The NBAPA’s search for an executive director is taking an eternity, and the mysterious process has understandably frustrated players and their agents. Jeff Schwartz – the president of Excel Sports Management, who’s NBA clientele includes Kevin Love, Blake Griffin, Deron Williams, Paul Pierce, Tyson Chandler and Kemba Walker – loudly questioned the union’s tactics. Per ESPN:
As a longtime and ardent supporter of the National Basketball Players Association, I am deeply troubled by the clandestine process to date in the search for the union’s next executive director.
This is a critical hire for the players, who have been impacted so negatively by the most recent collective bargaining agreement. Salaries are down leaguewide, contracts are shorter and include less guaranteed money than they once did, and free-agent movement has been curtailed significantly at a time that NBA franchises are reaching record valuations. Leadership from the union’s next executive director is essential to the ability of current and future generations of NBA players to restore many of the critical benefits that were lost in the last round of negotiations. But here we are again witnessing a search marked by the sort of troubling secrecy that has been synonymous with the NBPA for years.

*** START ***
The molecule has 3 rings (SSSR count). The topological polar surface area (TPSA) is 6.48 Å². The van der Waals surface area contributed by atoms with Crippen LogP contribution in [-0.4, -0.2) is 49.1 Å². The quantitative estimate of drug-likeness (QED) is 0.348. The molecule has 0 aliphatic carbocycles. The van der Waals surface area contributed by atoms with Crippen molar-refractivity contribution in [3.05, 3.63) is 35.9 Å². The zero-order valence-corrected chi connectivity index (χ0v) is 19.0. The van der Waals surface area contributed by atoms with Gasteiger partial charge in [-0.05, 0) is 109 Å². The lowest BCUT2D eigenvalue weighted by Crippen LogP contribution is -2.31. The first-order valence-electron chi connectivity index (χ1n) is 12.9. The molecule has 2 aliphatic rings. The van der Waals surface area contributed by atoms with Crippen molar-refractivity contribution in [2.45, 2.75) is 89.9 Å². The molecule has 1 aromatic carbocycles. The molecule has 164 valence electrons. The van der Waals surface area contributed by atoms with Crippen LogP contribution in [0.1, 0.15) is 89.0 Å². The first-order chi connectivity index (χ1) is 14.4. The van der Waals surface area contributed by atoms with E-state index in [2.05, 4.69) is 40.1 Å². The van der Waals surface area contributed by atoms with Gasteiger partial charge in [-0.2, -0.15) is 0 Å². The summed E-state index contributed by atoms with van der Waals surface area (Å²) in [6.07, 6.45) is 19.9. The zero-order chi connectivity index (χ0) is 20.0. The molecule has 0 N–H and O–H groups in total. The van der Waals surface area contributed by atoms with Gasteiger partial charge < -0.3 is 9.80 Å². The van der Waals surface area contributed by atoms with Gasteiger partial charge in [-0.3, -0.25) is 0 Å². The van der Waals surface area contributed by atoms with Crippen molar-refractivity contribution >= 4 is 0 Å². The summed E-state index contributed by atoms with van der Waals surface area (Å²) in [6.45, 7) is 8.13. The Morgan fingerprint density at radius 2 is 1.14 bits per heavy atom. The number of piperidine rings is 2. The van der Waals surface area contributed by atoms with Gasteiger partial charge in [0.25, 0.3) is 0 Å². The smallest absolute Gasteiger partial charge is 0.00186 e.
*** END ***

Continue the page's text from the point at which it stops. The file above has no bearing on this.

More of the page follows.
One of the most frequent complaints voiced by players and agents against the previous regime was the union’s obsession with secretive practices and compartmentalization. The expectation moving forward was that the NBPA would start to insist on transparency in everyday business operations and in the search for its next leader. The NBPA, however, has unbelievably yielded again to opaque methods in choosing the next union leader. This approach can no longer be tolerated.
The only way to repair the damage that has already been done, in my view, is to bring an immediate stop to the current process and then start the executive-director search over from scratch with a much broader approach.
Transparency in NBPA matters is essential for the healthy functioning of the union and for restoring the confidence and trust of players, agents and the public. Aside from a short meeting at All-Star Weekend in New Orleans — which only a small percentage of players attended — information on the search process has been withheld from anyone beyond the union’s nine-player executive committee and a handful of NBPA staffers. No one else has been provided information about who was considered for the position, what qualifications were sought from the candidates, and how those qualifications were valued. Aside from the executive committee, furthermore, no one else has been afforded the opportunity to meet with and/or screen any of the purported candidates.
Despite the fact that it was widely reported in the media during All-Star Weekend that there are two finalists for the position, their identities have yet to be publicly disclosed. I’ve also spoken personally with a number of qualified candidates who either dropped out of the search due to the cumbersome process or say they were ruled out of the search without explanation. This is far too important a decision to be made via such an uneven process.